Skeletons Mark Historic Gladiator Graveyard
York remains show evidence of lion bites
By Mary Papenfuss, Newser Staff
Posted Jun 7, 2010 3:39 AM CDT
Rome - Roman Coliseum Arch   (©David Paul Ohmer)

(Newser) – Scientists have determined that a puzzling collection of skeletons discovered in England is the best-preserved Roman gladiator graveyard ever found. Lion bites, headless corpses and hammer marks on skulls are clues that the 80 skeletons found over a decade were gladiators buried in York, which was a Roman provincial capital some 1800 years ago. The men were young and well developed with notably stronger muscles in the right arm, a condition in slaves trained from childhood to fight in the arena, notes the Guardian.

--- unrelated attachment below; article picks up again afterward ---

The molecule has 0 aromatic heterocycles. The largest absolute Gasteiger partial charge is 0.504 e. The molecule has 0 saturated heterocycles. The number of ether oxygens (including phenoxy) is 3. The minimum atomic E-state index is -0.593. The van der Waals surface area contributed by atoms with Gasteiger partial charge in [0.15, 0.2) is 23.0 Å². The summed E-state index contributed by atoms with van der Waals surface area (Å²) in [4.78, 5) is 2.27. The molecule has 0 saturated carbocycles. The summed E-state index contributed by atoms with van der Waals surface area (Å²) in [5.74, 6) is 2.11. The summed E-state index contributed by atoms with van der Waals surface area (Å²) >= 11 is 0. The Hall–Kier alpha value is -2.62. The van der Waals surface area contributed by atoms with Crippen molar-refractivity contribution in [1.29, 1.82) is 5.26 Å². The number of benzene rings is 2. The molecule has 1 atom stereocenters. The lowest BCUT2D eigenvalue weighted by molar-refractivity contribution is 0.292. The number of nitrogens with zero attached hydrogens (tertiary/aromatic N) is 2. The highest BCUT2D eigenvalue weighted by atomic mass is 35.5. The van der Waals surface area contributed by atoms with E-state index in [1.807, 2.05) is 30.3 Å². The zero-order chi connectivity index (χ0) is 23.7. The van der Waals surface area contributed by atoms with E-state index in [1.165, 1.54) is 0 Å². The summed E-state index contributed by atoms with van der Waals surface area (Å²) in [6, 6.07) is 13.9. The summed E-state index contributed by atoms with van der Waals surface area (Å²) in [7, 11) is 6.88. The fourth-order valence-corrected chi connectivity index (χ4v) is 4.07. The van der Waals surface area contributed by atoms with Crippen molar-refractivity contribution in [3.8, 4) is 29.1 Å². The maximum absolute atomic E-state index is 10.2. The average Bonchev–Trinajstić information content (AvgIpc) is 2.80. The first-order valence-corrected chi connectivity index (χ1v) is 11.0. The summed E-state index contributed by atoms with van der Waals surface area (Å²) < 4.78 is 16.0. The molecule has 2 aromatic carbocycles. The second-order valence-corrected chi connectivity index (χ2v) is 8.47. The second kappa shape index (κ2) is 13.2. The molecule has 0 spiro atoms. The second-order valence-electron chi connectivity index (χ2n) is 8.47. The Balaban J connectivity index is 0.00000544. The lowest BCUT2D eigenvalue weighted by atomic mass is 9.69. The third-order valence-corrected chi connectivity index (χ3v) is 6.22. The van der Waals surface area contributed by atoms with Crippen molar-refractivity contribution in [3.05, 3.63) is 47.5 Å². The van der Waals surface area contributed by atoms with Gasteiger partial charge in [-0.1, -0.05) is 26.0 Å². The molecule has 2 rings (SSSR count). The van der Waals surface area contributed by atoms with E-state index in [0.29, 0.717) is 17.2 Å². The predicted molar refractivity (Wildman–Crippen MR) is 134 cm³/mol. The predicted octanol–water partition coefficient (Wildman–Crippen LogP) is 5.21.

"Anthropologically speaking, the material is particularly significant because it includes such a broad spectrum of healed and unhealed injuries associated with violence," said a forensic anthropologist who has tested some of the remains. "Nothing like the bite marks has ever been identified before on a Roman skeleton." Some of the men were apparently buried with gifts for the afterlife as the best gladiators were honored much like today's top athletes.

View 1 more image
More From Newser
My Take on This Story
To report an error on this story,
notify our editors.
Skeletons Mark Historic Gladiator Graveyard is...
Show results without voting
You Might Like
Showing 3 of 3 comments
Jun 7, 2010 1:25 PM CDT
Wake me up when they find a minotaur skeleton. Oh shit, that's Greece.
Jun 7, 2010 12:06 PM CDT
What about Russell Crowe? did they find his bones? Oh wait, that was in Rome. Nevermind.
Jun 7, 2010 11:10 AM CDT
Did they find albatross bones nearby?